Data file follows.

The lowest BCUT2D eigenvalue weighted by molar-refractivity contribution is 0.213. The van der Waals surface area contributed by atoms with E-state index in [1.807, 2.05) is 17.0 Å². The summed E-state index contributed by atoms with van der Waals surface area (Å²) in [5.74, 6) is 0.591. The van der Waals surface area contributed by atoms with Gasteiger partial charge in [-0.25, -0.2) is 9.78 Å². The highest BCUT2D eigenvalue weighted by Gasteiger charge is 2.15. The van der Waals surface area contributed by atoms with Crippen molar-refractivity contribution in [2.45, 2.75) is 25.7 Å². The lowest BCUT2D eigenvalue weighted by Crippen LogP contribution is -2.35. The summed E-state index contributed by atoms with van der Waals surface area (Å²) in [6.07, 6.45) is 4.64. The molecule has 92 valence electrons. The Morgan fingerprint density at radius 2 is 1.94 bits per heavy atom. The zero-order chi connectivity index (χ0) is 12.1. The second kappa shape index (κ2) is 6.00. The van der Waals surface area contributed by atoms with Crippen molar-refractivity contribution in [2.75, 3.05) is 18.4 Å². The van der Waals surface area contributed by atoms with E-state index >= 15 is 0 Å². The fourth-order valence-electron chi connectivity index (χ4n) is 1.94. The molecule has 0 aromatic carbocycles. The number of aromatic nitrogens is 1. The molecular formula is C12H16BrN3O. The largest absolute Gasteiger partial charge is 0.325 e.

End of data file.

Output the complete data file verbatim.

The lowest BCUT2D eigenvalue weighted by molar-refractivity contribution is 0.213. The van der Waals surface area contributed by atoms with E-state index in [1.807, 2.05) is 17.0 Å². The summed E-state index contributed by atoms with van der Waals surface area (Å²) in [5.74, 6) is 0.591. The van der Waals surface area contributed by atoms with Gasteiger partial charge in [-0.25, -0.2) is 9.78 Å². The highest BCUT2D eigenvalue weighted by Gasteiger charge is 2.15. The van der Waals surface area contributed by atoms with Crippen molar-refractivity contribution in [2.45, 2.75) is 25.7 Å². The lowest BCUT2D eigenvalue weighted by Crippen LogP contribution is -2.35. The summed E-state index contributed by atoms with van der Waals surface area (Å²) in [6.07, 6.45) is 4.64. The molecule has 92 valence electrons. The Morgan fingerprint density at radius 2 is 1.94 bits per heavy atom. The zero-order chi connectivity index (χ0) is 12.1. The second kappa shape index (κ2) is 6.00. The van der Waals surface area contributed by atoms with Crippen molar-refractivity contribution in [2.75, 3.05) is 18.4 Å². The van der Waals surface area contributed by atoms with E-state index >= 15 is 0 Å². The fourth-order valence-electron chi connectivity index (χ4n) is 1.94. The molecule has 0 aromatic carbocycles. The number of aromatic nitrogens is 1. The molecular formula is C12H16BrN3O. The largest absolute Gasteiger partial charge is 0.325 e.